Gurney's Inn
January 17, 2007

Low Tidings

My Frittata

My Frittata

I don't know why, but I've had frittatas on my mind lately, ever since reading a recipe for a clam frittata in The New York Times Magazine.

Now don't get me wrong — even though I am somewhat of a legend in East Hampton (some might say my name is synonymous with Bubby) I am not as infatuated with clams as many of the Bubbies and Bonackers are. This is probably because as a youngster clams were plentiful. We used to go clamming by the little bridge on Short Beach in New Haven (which, oddly enough, is right before Long Beach, which is on Short Beach Road and runs the length of Long Beach — and they wonder why I'm dyslexic).

I remember my dad and uncle Tom would go and bring me along. I would marvel at their outfits, thinking surely they were the dorkiest adults around (even as a four-year-old I had a heightened sense of fashion, which was why my nickname was Sven . . . but I digress).

Dad would wear one of those crazy straw hats that you won at the carnival, a plaid shirt, bathing suit and sneakers — who would have thought to wear sneakers in the water? But these weren't ordinary sneakers.

My father started as a male nurse but retired as the Director of Nursing at Brooklyn State Hospital, which was a mental institution.

Whenever I needed sneakers I would ask for money — I wanted Converse All Stars, of course. He'd reply by asking my size and bring sneakers home from work. But they weren't really sneakers — they were mental patient sneakers. He did the same thing when we needed "dress shoes." I looked like a clown and immediately started walking like a duck.

When he'd get really mad at us during dinner he'd scream, "You people are crazier than my patients!" He was probably right, which proves shoes make the man.

My uncle would also wear some odd concoction of mismatched clothes and the requisite mental patient sneakers. I concluded the types of clams who responded to clammers wearing this type of footwear were probably mentally-deranged clams, and that's why dad and Tom wore them in the water to begin with.

After a couple hours the straw bushel baskets stuck in the inner tubes would be brimming with clams, and as everyone knew, the crazy clams tasted best.

We'd eat the little ones chilled with spicy cocktail sauce. Mom would make clam sauce, red and "white" with the Cherrystones. Uncle Tom would chop up the chowder clams and make a huge pot of Manhattan chowder, enough for damn near the whole year.

Of course, none of this has anything to do with a frittata, but indulge me.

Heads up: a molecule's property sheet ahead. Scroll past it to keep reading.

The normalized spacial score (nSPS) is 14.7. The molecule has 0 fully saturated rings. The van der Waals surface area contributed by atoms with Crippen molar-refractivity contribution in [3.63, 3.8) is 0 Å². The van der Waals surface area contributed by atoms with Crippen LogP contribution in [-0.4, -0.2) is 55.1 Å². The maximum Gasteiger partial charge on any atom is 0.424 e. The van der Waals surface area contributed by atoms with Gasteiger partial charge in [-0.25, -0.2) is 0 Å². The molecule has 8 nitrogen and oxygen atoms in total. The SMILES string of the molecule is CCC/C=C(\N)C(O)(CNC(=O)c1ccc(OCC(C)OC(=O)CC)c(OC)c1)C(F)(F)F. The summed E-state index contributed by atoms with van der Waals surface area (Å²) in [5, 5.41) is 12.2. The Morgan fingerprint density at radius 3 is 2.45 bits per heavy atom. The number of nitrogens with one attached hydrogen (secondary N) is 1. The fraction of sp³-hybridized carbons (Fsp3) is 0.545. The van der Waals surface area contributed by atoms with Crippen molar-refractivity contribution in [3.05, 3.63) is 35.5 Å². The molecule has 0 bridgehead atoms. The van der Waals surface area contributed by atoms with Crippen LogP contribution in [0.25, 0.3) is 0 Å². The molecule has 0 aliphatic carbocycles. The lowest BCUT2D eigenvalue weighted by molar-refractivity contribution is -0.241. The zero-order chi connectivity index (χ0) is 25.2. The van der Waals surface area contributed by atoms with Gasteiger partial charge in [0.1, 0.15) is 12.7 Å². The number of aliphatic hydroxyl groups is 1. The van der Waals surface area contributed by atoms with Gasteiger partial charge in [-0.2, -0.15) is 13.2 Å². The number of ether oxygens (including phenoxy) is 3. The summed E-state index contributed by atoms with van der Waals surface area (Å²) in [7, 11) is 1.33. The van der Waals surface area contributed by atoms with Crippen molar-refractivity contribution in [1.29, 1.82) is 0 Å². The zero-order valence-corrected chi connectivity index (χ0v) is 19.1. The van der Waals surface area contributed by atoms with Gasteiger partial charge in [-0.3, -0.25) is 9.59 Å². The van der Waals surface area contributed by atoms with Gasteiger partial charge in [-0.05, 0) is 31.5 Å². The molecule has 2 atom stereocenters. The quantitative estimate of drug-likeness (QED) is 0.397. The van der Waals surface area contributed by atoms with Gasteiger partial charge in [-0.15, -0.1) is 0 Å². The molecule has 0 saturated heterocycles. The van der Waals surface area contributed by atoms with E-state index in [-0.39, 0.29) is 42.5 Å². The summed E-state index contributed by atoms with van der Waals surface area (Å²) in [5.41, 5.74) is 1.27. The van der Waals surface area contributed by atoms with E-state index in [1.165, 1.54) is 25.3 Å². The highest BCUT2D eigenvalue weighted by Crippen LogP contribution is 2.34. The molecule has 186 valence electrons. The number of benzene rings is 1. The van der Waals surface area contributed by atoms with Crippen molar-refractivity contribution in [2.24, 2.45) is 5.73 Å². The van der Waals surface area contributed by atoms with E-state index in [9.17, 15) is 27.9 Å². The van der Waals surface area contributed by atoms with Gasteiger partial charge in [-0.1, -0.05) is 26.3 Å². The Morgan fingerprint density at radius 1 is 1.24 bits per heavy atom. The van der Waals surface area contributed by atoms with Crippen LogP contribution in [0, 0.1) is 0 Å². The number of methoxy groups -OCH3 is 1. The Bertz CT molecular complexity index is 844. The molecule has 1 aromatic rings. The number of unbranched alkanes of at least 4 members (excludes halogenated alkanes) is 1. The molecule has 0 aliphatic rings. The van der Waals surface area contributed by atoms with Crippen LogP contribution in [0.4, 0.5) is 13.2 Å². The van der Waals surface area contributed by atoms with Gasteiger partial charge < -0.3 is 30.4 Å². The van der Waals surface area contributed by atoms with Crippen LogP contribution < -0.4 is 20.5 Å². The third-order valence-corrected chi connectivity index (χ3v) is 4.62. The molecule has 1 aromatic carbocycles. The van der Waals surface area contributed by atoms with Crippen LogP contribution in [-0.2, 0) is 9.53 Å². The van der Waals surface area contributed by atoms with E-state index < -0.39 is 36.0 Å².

Will Smith's character in Six Degrees of Separation comes to mind. Remember how he wowed two Park Avenue couples by preparing a scrumptious feast from scratch using only what happened to be in the refrigerator?

You know what he made, right? Foie Gras.

No, I'm kidding, he made an omelet, and a frittata is little more than an omelet made by a mental patient.

The challenge for me one night was to make my demanding and sophisticated wife a suitable supper without going out, as it was getting late, we were tired and we wanted to go to bed early. This is the genius of frittatas — anything goes.

I pulled out some standard leftovers — a couple links of sausage, a jar of artichokes, a couple mushrooms, spinach, an onion and garlic, and whatever cheese I had around — in this case some Fontina and some grated Reggiano (of course).

Anything will do, however — olives, broccoli, asparagus, shrimp, lobster, you name it. Hell, in a pinch you can even throw in some crazy clams. Anything goes.

I sautéed the onion until it was toasty, added the garlic, mushrooms (sliced) and spinach. I chopped up the sausage and sliced the Fontina.

I whipped up seven eggs, added salt and pepper, a healthy squirt of Half and Half, anchovy paste, some chopped parsley, cilantro, capers and a couple dashes of Tabasco sauce.

I greased the bottom and sides of a Pyrex bowl with melted butter, dumped all the ingredients willy-nilly into it and baked at 350 degrees for one hour.

Meanwhile I made a salad of tomatoes, black olives and red onions and cooked some home fries the easy way — I popped a tater into the microwave for about 10 minutes, diced up the whole thing skin included, sautéed it in a little olive oil with lots of salt, pepper and paprika. I also sliced up some French bread I had defrosted (always keep some bread in your freezer).

The frittata came out shimmering like a bowl of Jello but it was as smooth as custard, moist but not wet.

This meal would have served four and cost me maybe 10 bucks (of course in the truly glutinous style of the Hamptons, we sucked down an expensive bottle of Pinot Noir with it).


You know, as I write about cooking more and more I often get asked the same question:

"Bubby, what do you keep in your refrigerator?"

My answer is based on the belief one should be able to feed a family without having to go shopping for days — this comes in handy during snowstorms, terrorist attacks, blackouts or if you are extremely embarrassed about your sneakers.

Here's my Top Ten: 1) eggs 2) milk or cream 3) breakfast meat 4) bread 5) potatoes 6) Novocain 7) uncle Chester's pinky finger 8) cheese 9) parsley 10) 16 bottles of beer

Hair Update

Two weeks ago we asked readers what Rick should do about his hair: 19 readers voted for the Sly Stone look, eight said to get a regular (or as Rick's wife calls it "normal") haircut, and only one poor soul (obviously a mental patient) voted for the ponytail. Fourteen of you, however, suggested severing the entire head. (An anxious world waits breathlessly for the decision.)

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